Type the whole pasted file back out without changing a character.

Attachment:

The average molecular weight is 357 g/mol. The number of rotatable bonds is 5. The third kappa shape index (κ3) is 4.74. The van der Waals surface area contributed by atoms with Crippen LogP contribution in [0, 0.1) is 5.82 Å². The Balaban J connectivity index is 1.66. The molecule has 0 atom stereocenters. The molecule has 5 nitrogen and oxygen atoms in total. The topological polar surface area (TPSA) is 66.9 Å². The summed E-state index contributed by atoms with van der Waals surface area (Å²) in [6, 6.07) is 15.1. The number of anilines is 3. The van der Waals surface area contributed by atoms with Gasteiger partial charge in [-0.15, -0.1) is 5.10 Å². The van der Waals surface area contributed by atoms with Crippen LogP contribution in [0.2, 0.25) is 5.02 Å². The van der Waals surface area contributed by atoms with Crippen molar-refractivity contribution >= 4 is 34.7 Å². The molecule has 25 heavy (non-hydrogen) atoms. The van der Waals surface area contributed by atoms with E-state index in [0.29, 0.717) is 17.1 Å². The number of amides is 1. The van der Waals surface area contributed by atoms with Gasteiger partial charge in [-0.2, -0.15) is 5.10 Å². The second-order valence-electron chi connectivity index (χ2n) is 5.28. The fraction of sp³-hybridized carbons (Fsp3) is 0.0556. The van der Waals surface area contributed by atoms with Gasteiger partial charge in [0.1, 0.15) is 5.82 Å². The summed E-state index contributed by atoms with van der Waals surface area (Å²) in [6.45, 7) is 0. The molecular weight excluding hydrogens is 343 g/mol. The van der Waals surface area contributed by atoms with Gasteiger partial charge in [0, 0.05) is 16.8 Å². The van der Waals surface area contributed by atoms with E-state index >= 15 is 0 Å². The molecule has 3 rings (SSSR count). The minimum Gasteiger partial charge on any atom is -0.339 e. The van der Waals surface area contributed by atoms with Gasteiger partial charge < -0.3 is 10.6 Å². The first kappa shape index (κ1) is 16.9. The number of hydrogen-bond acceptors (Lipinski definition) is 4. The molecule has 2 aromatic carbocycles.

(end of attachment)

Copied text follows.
The average molecular weight is 357 g/mol. The number of rotatable bonds is 5. The third kappa shape index (κ3) is 4.74. The van der Waals surface area contributed by atoms with Crippen LogP contribution in [0, 0.1) is 5.82 Å². The Balaban J connectivity index is 1.66. The molecule has 0 atom stereocenters. The molecule has 5 nitrogen and oxygen atoms in total. The topological polar surface area (TPSA) is 66.9 Å². The summed E-state index contributed by atoms with van der Waals surface area (Å²) in [6, 6.07) is 15.1. The number of anilines is 3. The van der Waals surface area contributed by atoms with Gasteiger partial charge in [-0.15, -0.1) is 5.10 Å². The van der Waals surface area contributed by atoms with Crippen LogP contribution in [0.2, 0.25) is 5.02 Å². The van der Waals surface area contributed by atoms with Crippen molar-refractivity contribution >= 4 is 34.7 Å². The molecule has 25 heavy (non-hydrogen) atoms. The van der Waals surface area contributed by atoms with E-state index in [0.29, 0.717) is 17.1 Å². The number of amides is 1. The van der Waals surface area contributed by atoms with Gasteiger partial charge in [-0.2, -0.15) is 5.10 Å². The second-order valence-electron chi connectivity index (χ2n) is 5.28. The fraction of sp³-hybridized carbons (Fsp3) is 0.0556. The van der Waals surface area contributed by atoms with Gasteiger partial charge in [0.1, 0.15) is 5.82 Å². The summed E-state index contributed by atoms with van der Waals surface area (Å²) in [6.45, 7) is 0. The molecular weight excluding hydrogens is 343 g/mol. The van der Waals surface area contributed by atoms with Gasteiger partial charge in [0, 0.05) is 16.8 Å². The van der Waals surface area contributed by atoms with E-state index >= 15 is 0 Å². The molecule has 3 rings (SSSR count). The minimum Gasteiger partial charge on any atom is -0.339 e. The van der Waals surface area contributed by atoms with Gasteiger partial charge < -0.3 is 10.6 Å². The first kappa shape index (κ1) is 16.9. The number of hydrogen-bond acceptors (Lipinski definition) is 4. The molecule has 2 aromatic carbocycles.